Chief Dennis does not want to come across another crash like this one or mourn more lives lost due to dangerous driving conditions.

“This accident was devastating, and as a Nation we felt the loss of these two young students and understand the impact this has had on their families as we have also lost friends and family on the Bamfield Road,” explains Chief Dennis. “UVic has shown respect to the students and their families throughout the process, and we are glad to have this report complete and see the recommendations, many of which echo the requests our Nation has been bringing to the provincial government for decades.”

Tayii Ḥaw̓ił ƛiišin (Head Chief Derek Peters) stresses that by committing to following through on today’s recommendations, UVic is honouring the sacred principles of the Huu-ay-aht people: ʔiisaak (utmost respect), ʔuuʔałuk (taking care of), and Hišuk ma c̕awak (everything is connected). He appreciates the support the University has shown to the Bamfield Road project.

“The Machado and Geerdes families have asked that the road improvements be carried out as a legacy to their children instead of any form of memorial,” explains ƛiišin. “Since the road opened in the 1970s, Huu-ay-aht has also lost eight citizens and witnessed countless accidents on the dangerous road – including my grandfather. I would like this project to be done as a legacy for every life that has been lost on the Bamfield Road.” Huu-ay-aht will continue to work with the province, UVic, the Bamfield Marine Science Centre, and Western Forest Products to ensure the road improvements move forward.

Huu-ay-aht to receive $5.4 million in treaty loan forgiveness from Federal Government

Huu-ay-aht First Nations received notice from the Federal Government that loan payments related to the treaty negotiation in the amount of $5.4 million will be forgiven effective as of March 31, 2020.  The Federal Government will be returning nearly five million in cash to Huu-ay-aht First Nation over the next five years, and the federal government has also forgiven the half million debt outstanding.

Former B.C. Treaty Commissioner and Huu-ay-aht Ḥaw̓iiḥ Tom Happynook is please that after so many years of British Columbian First Nations, First Nations Summit, and the B.C. Treaty Commission pushing for treaty loan forgiveness, the Federal Government has finally agreed to reimburse treaty loans.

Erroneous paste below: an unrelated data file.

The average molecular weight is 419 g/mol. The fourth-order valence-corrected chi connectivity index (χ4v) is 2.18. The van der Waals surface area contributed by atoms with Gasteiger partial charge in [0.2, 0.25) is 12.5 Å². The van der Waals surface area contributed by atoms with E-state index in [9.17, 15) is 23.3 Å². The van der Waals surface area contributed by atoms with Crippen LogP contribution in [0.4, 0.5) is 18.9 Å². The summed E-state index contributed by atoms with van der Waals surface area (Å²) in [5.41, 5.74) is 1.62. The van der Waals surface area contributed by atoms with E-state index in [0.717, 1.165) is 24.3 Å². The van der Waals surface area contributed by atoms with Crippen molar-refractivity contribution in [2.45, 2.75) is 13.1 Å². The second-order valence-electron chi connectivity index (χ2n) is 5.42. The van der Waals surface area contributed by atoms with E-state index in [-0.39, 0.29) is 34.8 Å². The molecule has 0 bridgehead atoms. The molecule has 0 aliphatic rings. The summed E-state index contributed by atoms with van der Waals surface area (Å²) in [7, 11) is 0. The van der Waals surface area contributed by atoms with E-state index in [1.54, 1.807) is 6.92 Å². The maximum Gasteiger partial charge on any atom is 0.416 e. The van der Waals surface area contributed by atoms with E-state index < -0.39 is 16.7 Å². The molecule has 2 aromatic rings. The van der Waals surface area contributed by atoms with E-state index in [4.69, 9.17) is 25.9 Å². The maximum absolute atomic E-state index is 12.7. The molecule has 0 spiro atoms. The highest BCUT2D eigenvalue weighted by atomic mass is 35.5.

“It is with sincere appreciation that Huu-ay-aht First Nations applaud Canada for correcting a long-time policy of making First Nations pay for their new relationship with British Columbia and Canada. This new federal approach to treaty negotiations in B.C. is a welcome policy change and can in its simplicity create a much better environment to negotiate a Modern-Day Comprehensive Treaty,” Happynook explained. “As a former B.C. Treaty Commissioner, I am pleased that our hard work in Ottawa transformed the face of treaty negotiations in British Columbia. I am hopeful that other B.C. First Nations who are not in the B.C. treaty process will see this as a much better bridge to negotiating a new relationship with B.C. and Canada with no costs incurred.”

Huu-ay-aht, along with the other Maa-nulth First Nations, spent millions of dollars to negotiate their final agreement in the treaty. At that time, the policy was that Indigenous groups would be required to take on a loan to negotiate their treaty. Although the Nation did receive compensation as part of the treaty package, Huu-ay-aht was expected to repay Canada for the cost of negotiations.

“It has taken a lot of years and dedication to get to this day, but I am so glad to hear that the Federal Government is going to do the right thing and repay these funds,” explained Huu-ay-aht’s Chief Councillor Robert J. Dennis Sr. “It is reassuring to see, even during the difficult time COVID-19 has created, that the Government of Canada is still committed to economic reconciliation efforts with First Nations communities.”

In the 2018 budget, Canada announced it would no longer require Indigenous groups to repay these loans to fund comprehensive claims negotiations and moved to a grant-based system that did not require repayment. Following extensive negotiations, the 2019 budget included a promise to forgive all outstanding comprehensive claim negotiation loans and repay the self-governing Indigenous governments that have already repaid the loans.

Huu-ay-aht made regular payments and was almost finished repaying its loan when the negotiations began. At that time, the Nation ceased payments, confident it would qualify for repayment. The Federal Government has now committed to repaying Huu-ah-aht a total of $4,916,016.00. These funds are to be repaid in five equal installments over the next five years, with the first payment coming this fiscal year.

A letter to the Nation from Honourable Carolyn Bennett states, “Canada continues to be committed to advancing reconciliation and recognizing Indigenous rights. I hope that the forgiveness of this debt demonstrates this commitment in a concrete way and will enhance financial stability and enable your community to improve access to funding mechanisms that may not have been otherwise available due to the outstanding liability.”

In the Budget 2018 document it states switching to a grant system is intended to allow Indigenous communities to invest in their priorities like governance, infrastructure, and economic development, that will increase the health and well-being for all community members. The funds should also allow Indigenous communities and governments to use their resources to strengthen their communities and improve the quality of life for its members.

Huu-ay-aht is committed to following these guidelines to ensure the Nation benefits from the funds they will receive over the next five years.

Note: Imagine is from the signing of the Maa-nulth Treaty.